This week we published the fourth episode in our Shaping What’s Next podcast series. In this episode, Cushman & Wakefield’s Oliver Skagerlind, Chief Information Officer for Asia Pacific, discussed how technology can be harnessed to empower organisations, proptech trends that are currently disrupting the market, the value of partnerships, and his vision for the organisation in terms of technology adoption, changes in the workforce and economic impact.
Below are some of the highlights from the interview:
Partnering with startups is often a better approach than buying or building technology
“The most likely outcome of meaningful technology is partnership rather than build or buy. Partnership very much allows us to work with startups and to see what is coming next and learn from their research. Partnership gives us that kind of nimbleness effectively and positions us as tech integrators and advisers to our clients and – depending on the market – allows us to fundamentally scale up and down as the condition as well. Our competitors buy or build, or they do both but we at Cushman & Wakefield believe the best in value will come from a myriad of those partnerships because it changes so much.”
Organisations should focus more on the value that technology brings rather than the hype around it
“I think the CIO office, as I call it, will increasingly be more of a business-centric department as the future evolves. We will have to find the capability to fill that IT skill gap because of that. Getting people to ignore the hype and concentrate more on the value is going to be more and more important because I think sometimes we can get overexcited about technology and not focus on some of the business problems we need to solve.”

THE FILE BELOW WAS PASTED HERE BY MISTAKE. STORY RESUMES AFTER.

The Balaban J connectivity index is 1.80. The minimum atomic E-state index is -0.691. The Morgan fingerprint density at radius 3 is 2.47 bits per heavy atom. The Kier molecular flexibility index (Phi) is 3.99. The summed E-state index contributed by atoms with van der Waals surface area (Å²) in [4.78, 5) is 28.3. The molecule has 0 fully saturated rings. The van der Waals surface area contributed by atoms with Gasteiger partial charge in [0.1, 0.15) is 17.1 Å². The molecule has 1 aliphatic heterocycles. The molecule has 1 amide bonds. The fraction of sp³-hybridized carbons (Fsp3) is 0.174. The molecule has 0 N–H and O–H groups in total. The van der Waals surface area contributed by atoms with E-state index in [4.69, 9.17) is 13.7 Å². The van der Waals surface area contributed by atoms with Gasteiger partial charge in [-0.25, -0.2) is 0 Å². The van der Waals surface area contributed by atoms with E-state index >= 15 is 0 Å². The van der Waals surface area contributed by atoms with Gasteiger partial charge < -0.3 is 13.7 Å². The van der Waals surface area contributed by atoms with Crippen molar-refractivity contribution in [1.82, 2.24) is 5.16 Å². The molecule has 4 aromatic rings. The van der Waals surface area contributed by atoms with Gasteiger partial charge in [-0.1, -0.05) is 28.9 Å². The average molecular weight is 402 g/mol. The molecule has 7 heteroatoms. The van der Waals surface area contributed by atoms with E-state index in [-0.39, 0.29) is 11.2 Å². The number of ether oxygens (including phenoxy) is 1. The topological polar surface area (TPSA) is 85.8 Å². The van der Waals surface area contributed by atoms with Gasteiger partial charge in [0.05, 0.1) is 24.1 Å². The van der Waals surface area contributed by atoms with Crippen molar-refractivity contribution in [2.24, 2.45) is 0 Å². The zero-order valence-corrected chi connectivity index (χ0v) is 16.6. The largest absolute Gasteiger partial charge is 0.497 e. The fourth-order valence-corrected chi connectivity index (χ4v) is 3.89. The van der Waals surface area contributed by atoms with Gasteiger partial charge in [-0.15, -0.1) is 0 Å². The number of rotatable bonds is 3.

Diversity of ideas can provide new insights for an organisation
“I believe we have a job in technology to do, which is about asking better questions of our business colleagues. This means embracing the diversity of ideas and understanding the backgrounds and experiences as well because this combined perspectives will give you a new insight and help you realize your organizational purpose and equip you to operate any time your way. The use of technology is to deliver real business benefits whether it be virtual reality, space planning or whether even just be simply the ability to make sure that your Skype works or your email works wherever you are in the world.”
Proptech trends that offer efficiency and better building management are what Oliver is keeping a close eye on
“In the near term, I tend to look at things like data-enabled technology that’s generally focused on efficiencies and experience. Things like building performance, Internet of Things, sensors, smart buildings, alongside employee experience, workplace experience, and next generational offices.
Mid-term, we’ll see the transformation of building management through the likes of robotics, VR and AI. I tend to see things like lobby management changes in the way lobbies are serviced and managed in the future, engineering workforce management, impact on intelligence as well through the use of predictive analytics. VR space planning will become more of the norm rather than kind of the new technologies that we see today. That’s how I kind of see the near term and the mid-term. In the future and beyond, I think space needs will evolve as automation and AI, as an example, transform the way we work and live. And we’ll see an indirect impact to that on workplace and space.”
Cushman & Wakefield in Asia Pacific intends to leverage partnerships and stay proactive to upcoming trends in technology
“In terms of technology, that’s why we partner because we don’t have a crystal ball and we have to therefore be open-minded to the changes of technology. If we have partnerships, we can adapt that quickly and we can scale up and down. In terms of people, we have to remember that the workforce is changing. New changes are coming in. So therefore, expectations are different, so we need to be very mindful of that and how we operate. In terms of the future, I think in Asia Pacific there are signs of good tailwinds but we have to continue reminding ourselves of headwinds that could require changes in direction, namely things like the trade war. So we always have to be cautious.”
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